Saturday, January 29, 2011

French Pianists, Berg's Sonata Op. 1, Liszt's B-minor Sonata

Spivey Hall welcomes the illustrious French pianist PIERRE-LAURENT AIMARD in May for his Atlanta debut. His program includes two ground-breaking sonatas:  a Second Viennese School masterwork by Alban Berg, his early Sonata, Op. 1; and a towering monument of musical Romanticism, the Piano Sonata in B minor by visionary virtuoso Franz Liszt.

A few days ago, I noticed an article in The New York Times about another celebrated French pianist already known to Spivey Hall audiences, Helene Grimaud. I first met Helene when she was a teenager, making her Georgia debut with the Atlanta Symphony (during the 1990/91 season, I believe), and I was artistic administrator there.  I later heard her perform the Brahms D-minor Piano Concerto with Zurich's Tonhalle Orchestra, and last spent time with Helene perhaps seven or eight years ago, over dinner with conductor Esa-Pekka Salonen following a Hollywood Bowl performance of (if memory serves) Beethoven's Piano Concerto No. 4.  In each instance, she played wonderfully, with tremendous strength, purpose, and musical insight.

I was not aware of the serious health problems that in the past few years gave her an enforced sabbatical from the demands of her usual crushing schedule.  In the Times interview, she cites that making a Deutsche Grammophon recording, entitled "Resonances," is ultimately what revived her spirits and pulled her back into her professional life. For this, we may all be grateful.

Interestingly, for this recording, she too paired the Berg Sonata with the Liszt B-minor Sonata.  Here's an excerpt from James Oestreich's article in which she relates a story about the Berg:


The works in the “Resonances” program, which she calls “a musical journey along the Danube,” were all new to her. The point of departure, she said, was Berg’s Opus 1 Sonata, which has fascinated her since she was 11 and discovered the music on her teacher’s piano.

Seeing how heavily her teacher had marked up the score, she wondered why, and what this music could possibly be. She asked to hear it, and was amazed to discover a foreign sound world, craggy with dissonance and ambiguous in its unmoored harmonies. It was one of many encounters she has had in life, she said, that she somehow knew would be meaningful to her later, and she was content to set the work aside.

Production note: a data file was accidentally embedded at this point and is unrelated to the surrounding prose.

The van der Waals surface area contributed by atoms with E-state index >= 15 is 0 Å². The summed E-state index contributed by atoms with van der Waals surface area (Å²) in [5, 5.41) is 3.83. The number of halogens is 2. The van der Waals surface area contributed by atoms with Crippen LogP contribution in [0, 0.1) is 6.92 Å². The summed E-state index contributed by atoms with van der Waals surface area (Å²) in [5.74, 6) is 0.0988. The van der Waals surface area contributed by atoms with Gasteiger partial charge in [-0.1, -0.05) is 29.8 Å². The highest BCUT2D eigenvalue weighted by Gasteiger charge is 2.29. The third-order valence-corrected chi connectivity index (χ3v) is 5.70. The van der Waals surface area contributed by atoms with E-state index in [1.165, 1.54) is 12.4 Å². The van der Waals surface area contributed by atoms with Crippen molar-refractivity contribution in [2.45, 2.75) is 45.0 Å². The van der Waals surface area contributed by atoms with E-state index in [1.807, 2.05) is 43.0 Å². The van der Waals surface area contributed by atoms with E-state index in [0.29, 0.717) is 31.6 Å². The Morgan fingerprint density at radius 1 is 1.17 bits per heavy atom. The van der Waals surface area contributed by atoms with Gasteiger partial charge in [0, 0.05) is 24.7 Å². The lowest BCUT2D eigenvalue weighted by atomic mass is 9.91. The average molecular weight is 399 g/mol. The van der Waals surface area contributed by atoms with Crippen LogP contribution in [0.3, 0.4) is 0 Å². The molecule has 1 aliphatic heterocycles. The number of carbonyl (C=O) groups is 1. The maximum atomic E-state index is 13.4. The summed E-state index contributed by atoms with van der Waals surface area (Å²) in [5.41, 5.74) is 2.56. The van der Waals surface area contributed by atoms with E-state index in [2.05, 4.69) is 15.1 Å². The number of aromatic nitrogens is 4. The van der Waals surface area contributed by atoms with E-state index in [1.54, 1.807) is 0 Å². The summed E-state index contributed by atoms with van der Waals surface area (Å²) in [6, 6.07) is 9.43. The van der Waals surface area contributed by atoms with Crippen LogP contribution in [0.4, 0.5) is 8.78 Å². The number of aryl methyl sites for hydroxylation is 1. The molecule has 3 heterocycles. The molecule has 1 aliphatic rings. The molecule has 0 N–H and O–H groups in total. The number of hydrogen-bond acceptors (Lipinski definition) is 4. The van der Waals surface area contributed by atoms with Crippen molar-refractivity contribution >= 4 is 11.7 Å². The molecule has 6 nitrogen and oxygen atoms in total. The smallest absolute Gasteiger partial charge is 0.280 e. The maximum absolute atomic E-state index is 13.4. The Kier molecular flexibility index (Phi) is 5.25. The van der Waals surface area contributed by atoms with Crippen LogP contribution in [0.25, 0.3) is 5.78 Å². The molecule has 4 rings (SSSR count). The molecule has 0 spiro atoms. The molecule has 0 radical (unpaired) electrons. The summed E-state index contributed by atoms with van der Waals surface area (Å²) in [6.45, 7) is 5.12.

Then, sure enough, the piece “sort of knocked on the door,” she said.

“It must sound completely demented,” she added, “but new repertory has always manifested itself to me. I wake up obsessed by a piece, or what I know about a piece.”

Liszt’s mighty B minor Sonata, bathed in heady chromatic harmonies, seemed a natural companion to the Berg, musically, and contributed to a more or less Austro-Hungarian theme that Ms. Grimaud carried through with Bartok’s six Romanian Folk Dances.


Hmmmm..."bathed in heady chromatic harmonies"!  Rich opportunity for analysis and coloristic interpretation, certainly. 

I imagine Pierre-Laurent Aimard, in creating his recital program, may likely have found other links beyond the Danube/Austro-Hungarian affinities of these two important pieces that appeal so strongly to pianists. 

It goes without saying that if artists are truly inspired by what they play, audiences will be, too.  For audiences, the Berg, particularly, requires very concentrated listening -- but the best way to experience it is in a passionately committed, excellently crafted performance, which I am sure M Aimard will give us.

He, too, is preparing and performing this repertoire for recording. After his Spivey Hall recital, he'll put down the Liszt Sonata for Deutsche Grammophon in Vienna, in preparation for release in commemoration of the bicentennial of Liszt's birthday in October 2011.

I am in any case keen to hear him eludicate these and other pieces by Wagner, Liszt, and Scribian in recital here -- he is one of the most penetratingly thoughtful and perceptive pianists on the international circuit today, and his Spivey Hall recital is an major musical event, not to be missed.

I am equally relieved to know that Helene Grimaud is back before the public, performing once again.


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